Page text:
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Three Spelunkers Go Deep on ‘Fraggle Rock’

Just ahead of the new ‘Fraggle Rock’ reboot, I had some burning questions about Fraggles, Doozers and the acoustic quality of caves

Jim Henson was a man of lofty ambitions. With the Muppets he created for Sesame Street, he helped shape a new era of children’s programming specifically aimed at educating children in preparation for school. But he certainly didn’t stop there. “Jim Henson created Fraggle Rock to bring peace to the world,” explains Joe Hennes, the editor-in-chief of the Muppet fansite Tough Pigs

Premiering in 1983, Fraggle Rock was about a group of lovable, cave-dwelling Muppets named Fraggles, who would sing songs and go on adventures that taught lessons about kindness and friendship. In keeping with his larger goals though, Hennes says Henson created several other groups of characters — like the hard-working Doozers and the self-centered Gorgs — to “help illustrate interconnectedness and how one part of society relies upon and impacts another, sometimes without even knowing it.”

The show was a hit in its day, lasting five seasons on HBO, and it’s about to be rebooted on Apple TV+. As with all reboots, fans of the original have questions like, “Is it faithful to the original?” As for me, I have much weirder quandaries. For example, are caves really purple like that? And, given that the Fraggles were such a musical bunch, how good are caves for acoustics? 

There’s only one group of people, of course, who can answer these questions: spelunkers. And so, I dug around for a few. Let’s get to it.

What Do Cavers Think About Fraggle Rock?

Lanny Vogel, Cave Diving Instructor in Tulum, Mexico: I was a big fan of Fraggle Rock when I was a kid. I loved the dog and the Doozers and everything. 

Carl Tuttle Jr., Caving Hobbyist in Indiana: I grew up on Fraggle Rock. I love Mokey because she was always really moody.

George Linnane, Caving Hobbyist in the U.K.: I know Fraggle Rock, but I didn’t watch it much.

In Your Caving Experience, Have you Ever Seen a Fraggle?

Tuttle: No.

Linnane: Have I ever seen a Fraggle? Only on the telly.

Vogel: I haven’t seen a Fraggle, but I remain hopeful.

How About a Doozer?

Tuttle: No, no Doozers.

Vogel: No, but I feel like it’s more likely I’ll see one of those because you can spot all of their construction equipment.

Are Real Caves Purple?

Tuttle: You can get some variance in coloration, but not typically purple. There are lots of browns and reds. You can get some green where fungus is growing. There are lots of different colors.

Linnane: Purple? Not often, but occasionally. It depends on the type of rock, and while I haven’t seen lots of it, I have seen purple rock.

Vogel: When you’re cave diving [underwater] and you head below the salt-water layer, you do get some cool blue effects. Honestly, I think the real ones are far more beautiful than what Fraggle Rock had.

How Good Are Caves for Acoustics?

Tuttle: They’re really great. Years ago, I led a group of young men from a choir, and there was this big room at the back of the cave. They all sang Christmas carols, and it was great.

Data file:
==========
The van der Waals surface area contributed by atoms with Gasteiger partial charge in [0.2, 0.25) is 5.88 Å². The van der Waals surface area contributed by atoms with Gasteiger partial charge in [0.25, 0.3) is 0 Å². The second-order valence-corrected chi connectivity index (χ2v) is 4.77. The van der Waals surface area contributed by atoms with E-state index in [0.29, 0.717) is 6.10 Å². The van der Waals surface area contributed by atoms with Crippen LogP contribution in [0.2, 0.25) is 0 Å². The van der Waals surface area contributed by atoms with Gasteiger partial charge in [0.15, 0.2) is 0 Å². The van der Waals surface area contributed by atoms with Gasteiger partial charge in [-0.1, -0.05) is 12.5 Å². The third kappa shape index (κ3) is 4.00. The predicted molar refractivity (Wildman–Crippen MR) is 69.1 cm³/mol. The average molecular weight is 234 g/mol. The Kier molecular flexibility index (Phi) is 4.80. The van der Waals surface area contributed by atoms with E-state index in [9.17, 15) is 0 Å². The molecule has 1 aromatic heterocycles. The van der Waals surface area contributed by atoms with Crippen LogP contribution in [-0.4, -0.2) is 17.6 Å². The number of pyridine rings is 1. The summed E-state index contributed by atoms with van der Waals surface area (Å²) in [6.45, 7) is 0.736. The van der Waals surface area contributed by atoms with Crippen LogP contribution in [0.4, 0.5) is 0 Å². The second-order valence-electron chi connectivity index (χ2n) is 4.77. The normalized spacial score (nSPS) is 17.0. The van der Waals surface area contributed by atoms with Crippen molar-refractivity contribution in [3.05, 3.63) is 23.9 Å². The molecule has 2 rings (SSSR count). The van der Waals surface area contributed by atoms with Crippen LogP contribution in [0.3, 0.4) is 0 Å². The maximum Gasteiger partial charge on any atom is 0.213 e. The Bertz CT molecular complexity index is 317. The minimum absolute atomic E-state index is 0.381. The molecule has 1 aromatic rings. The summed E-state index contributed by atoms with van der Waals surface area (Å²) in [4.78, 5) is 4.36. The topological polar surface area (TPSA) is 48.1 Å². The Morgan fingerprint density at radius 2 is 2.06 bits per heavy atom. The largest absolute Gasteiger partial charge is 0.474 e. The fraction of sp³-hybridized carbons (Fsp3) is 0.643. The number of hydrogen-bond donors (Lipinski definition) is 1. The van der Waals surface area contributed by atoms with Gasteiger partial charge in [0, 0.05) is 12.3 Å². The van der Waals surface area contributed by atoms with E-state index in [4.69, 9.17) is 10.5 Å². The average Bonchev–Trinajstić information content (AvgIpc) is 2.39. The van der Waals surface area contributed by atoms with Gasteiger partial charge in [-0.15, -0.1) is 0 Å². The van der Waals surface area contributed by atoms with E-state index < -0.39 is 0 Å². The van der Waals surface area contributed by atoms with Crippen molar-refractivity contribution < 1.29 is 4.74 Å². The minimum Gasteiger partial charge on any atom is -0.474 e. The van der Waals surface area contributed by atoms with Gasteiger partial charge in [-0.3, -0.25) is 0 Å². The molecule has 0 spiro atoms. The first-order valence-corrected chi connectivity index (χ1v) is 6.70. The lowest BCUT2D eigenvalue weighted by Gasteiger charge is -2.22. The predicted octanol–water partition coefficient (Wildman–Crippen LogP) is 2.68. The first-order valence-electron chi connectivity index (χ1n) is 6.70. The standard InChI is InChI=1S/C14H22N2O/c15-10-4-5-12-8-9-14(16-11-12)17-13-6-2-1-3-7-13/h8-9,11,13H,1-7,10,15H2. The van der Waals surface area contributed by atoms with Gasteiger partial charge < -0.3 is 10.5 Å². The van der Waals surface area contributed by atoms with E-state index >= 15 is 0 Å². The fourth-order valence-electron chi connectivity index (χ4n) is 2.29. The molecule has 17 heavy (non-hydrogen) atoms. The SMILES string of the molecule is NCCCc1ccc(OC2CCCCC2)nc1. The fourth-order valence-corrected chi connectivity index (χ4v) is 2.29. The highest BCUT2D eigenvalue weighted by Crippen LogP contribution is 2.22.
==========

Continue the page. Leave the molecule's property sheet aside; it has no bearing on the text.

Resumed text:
Linnane: The acoustics are pretty bad inside of a cave. With rock walls, the sound just reverberates all over the place. All their singing would sound like shit down there.

Are Caves a Good Place to Make Friends?

Vogel: Caving is a great way to form friendships. Some of my best friends are people I’ve been on dives with. The whole philosophy of cave diving is about the team. We all go out together, we all go in together. It’s a huge bonding experience.

Tuttle: Oh yes, these are people you have to trust your life with, especially when you’re on a rope. The person behind you is watching out for you, so you have to trust them, and the person in front of you has to trust you. 

Linnane: Definitely. The camaraderie in caving is second-to-none. I don’t know if you’ve heard of a guy named Mark Burkey, a cave photographer, but I’ve gotten to know him quite well over the past few years and we’ve become good friends. I was better at diving and he was better at caving, so we struck up a friendship where we each made the other better. 

Anyway, about two months ago, I was on the victim end of the longest cave rescue in U.K. history. I fell about eight meters or so and broke my right leg, three ribs, dislocated my collar bone, smashed my jaw to pieces, knocked a load of teeth out, broke my wrist — I really fucked myself up. It took them 54 to 57 hours to get me out; then I spent 16 days in the hospital after that. To bring it back to Burkey, I was with him and one other person when I fell. That other person, she stayed where she was, and Mark went out and sounded the alarm for cave rescue to come. So, yeah, you really rely on your friends when you’re caving.

Like the Theme Song Says, Are You One to Dance Your Cares Away, or Work Your Cares Away?

Vogel: I’d like to be dancing my cares away, but my dancing skills aren’t that good. So I’ll be stuck with working, unfortunately. 

Tuttle: Both. I work hard so I can dance hard on the weekends. Those are worries for another day. 

Linnane: There’s been periods in my life where I’ve worked them away. There’s been periods in my life where I’ve danced them away. Now I probably cave them away.